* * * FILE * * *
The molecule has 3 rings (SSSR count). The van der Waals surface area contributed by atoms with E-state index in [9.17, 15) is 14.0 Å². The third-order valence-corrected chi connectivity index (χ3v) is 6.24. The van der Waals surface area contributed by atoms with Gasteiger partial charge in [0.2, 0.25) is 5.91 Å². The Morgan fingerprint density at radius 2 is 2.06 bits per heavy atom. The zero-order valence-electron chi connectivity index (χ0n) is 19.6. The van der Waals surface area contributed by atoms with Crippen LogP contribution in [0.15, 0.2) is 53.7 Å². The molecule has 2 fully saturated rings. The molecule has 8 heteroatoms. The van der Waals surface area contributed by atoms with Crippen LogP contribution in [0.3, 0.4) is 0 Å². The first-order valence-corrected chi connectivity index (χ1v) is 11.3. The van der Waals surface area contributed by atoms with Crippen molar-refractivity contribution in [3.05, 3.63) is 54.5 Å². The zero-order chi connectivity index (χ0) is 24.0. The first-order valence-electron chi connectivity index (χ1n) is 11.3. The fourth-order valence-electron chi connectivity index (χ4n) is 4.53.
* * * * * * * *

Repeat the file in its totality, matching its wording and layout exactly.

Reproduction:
The molecule has 3 rings (SSSR count). The van der Waals surface area contributed by atoms with E-state index in [9.17, 15) is 14.0 Å². The third-order valence-corrected chi connectivity index (χ3v) is 6.24. The van der Waals surface area contributed by atoms with Gasteiger partial charge in [0.2, 0.25) is 5.91 Å². The Morgan fingerprint density at radius 2 is 2.06 bits per heavy atom. The zero-order valence-electron chi connectivity index (χ0n) is 19.6. The van der Waals surface area contributed by atoms with Crippen LogP contribution in [0.15, 0.2) is 53.7 Å². The molecule has 2 fully saturated rings. The molecule has 8 heteroatoms. The van der Waals surface area contributed by atoms with Crippen LogP contribution in [0.3, 0.4) is 0 Å². The first-order valence-corrected chi connectivity index (χ1v) is 11.3. The van der Waals surface area contributed by atoms with Crippen molar-refractivity contribution in [3.05, 3.63) is 54.5 Å². The zero-order chi connectivity index (χ0) is 24.0. The first-order valence-electron chi connectivity index (χ1n) is 11.3. The fourth-order valence-electron chi connectivity index (χ4n) is 4.53.